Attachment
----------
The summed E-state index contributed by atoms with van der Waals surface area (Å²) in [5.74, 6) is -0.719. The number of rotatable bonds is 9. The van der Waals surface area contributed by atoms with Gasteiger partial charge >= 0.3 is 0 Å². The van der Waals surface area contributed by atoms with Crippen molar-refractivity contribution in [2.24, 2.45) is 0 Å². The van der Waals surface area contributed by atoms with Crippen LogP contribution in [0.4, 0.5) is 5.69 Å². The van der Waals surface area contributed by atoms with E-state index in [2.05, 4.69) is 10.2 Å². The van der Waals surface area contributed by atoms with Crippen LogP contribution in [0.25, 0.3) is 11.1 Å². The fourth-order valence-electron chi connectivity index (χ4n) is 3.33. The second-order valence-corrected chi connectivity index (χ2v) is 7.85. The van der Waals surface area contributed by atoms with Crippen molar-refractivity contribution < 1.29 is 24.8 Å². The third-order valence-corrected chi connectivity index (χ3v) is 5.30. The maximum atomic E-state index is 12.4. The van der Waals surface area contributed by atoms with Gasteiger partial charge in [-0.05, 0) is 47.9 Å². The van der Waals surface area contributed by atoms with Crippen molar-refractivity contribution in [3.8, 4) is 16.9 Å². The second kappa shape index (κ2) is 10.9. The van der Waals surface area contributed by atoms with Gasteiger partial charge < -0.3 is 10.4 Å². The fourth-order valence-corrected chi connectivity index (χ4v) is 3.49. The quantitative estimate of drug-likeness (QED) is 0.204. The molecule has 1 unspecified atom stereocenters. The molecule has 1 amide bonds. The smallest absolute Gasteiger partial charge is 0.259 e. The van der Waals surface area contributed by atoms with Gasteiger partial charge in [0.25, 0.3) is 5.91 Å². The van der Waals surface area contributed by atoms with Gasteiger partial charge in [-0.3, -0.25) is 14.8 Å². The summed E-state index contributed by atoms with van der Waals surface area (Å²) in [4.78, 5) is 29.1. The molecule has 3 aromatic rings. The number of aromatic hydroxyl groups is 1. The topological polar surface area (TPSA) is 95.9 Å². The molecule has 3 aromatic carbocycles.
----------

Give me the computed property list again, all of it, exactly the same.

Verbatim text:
The summed E-state index contributed by atoms with van der Waals surface area (Å²) in [5.74, 6) is -0.719. The number of rotatable bonds is 9. The van der Waals surface area contributed by atoms with Gasteiger partial charge >= 0.3 is 0 Å². The van der Waals surface area contributed by atoms with Crippen molar-refractivity contribution in [2.24, 2.45) is 0 Å². The van der Waals surface area contributed by atoms with Crippen LogP contribution in [0.4, 0.5) is 5.69 Å². The van der Waals surface area contributed by atoms with E-state index in [2.05, 4.69) is 10.2 Å². The van der Waals surface area contributed by atoms with Crippen LogP contribution in [0.25, 0.3) is 11.1 Å². The fourth-order valence-electron chi connectivity index (χ4n) is 3.33. The second-order valence-corrected chi connectivity index (χ2v) is 7.85. The van der Waals surface area contributed by atoms with Crippen molar-refractivity contribution < 1.29 is 24.8 Å². The third-order valence-corrected chi connectivity index (χ3v) is 5.30. The maximum atomic E-state index is 12.4. The van der Waals surface area contributed by atoms with Gasteiger partial charge in [-0.05, 0) is 47.9 Å². The van der Waals surface area contributed by atoms with Crippen molar-refractivity contribution in [3.8, 4) is 16.9 Å². The second kappa shape index (κ2) is 10.9. The van der Waals surface area contributed by atoms with Gasteiger partial charge < -0.3 is 10.4 Å². The fourth-order valence-corrected chi connectivity index (χ4v) is 3.49. The quantitative estimate of drug-likeness (QED) is 0.204. The molecule has 1 unspecified atom stereocenters. The molecule has 1 amide bonds. The smallest absolute Gasteiger partial charge is 0.259 e. The van der Waals surface area contributed by atoms with Gasteiger partial charge in [0.25, 0.3) is 5.91 Å². The van der Waals surface area contributed by atoms with Gasteiger partial charge in [-0.3, -0.25) is 14.8 Å². The summed E-state index contributed by atoms with van der Waals surface area (Å²) in [4.78, 5) is 29.1. The molecule has 3 aromatic rings. The number of aromatic hydroxyl groups is 1. The topological polar surface area (TPSA) is 95.9 Å². The molecule has 3 aromatic carbocycles.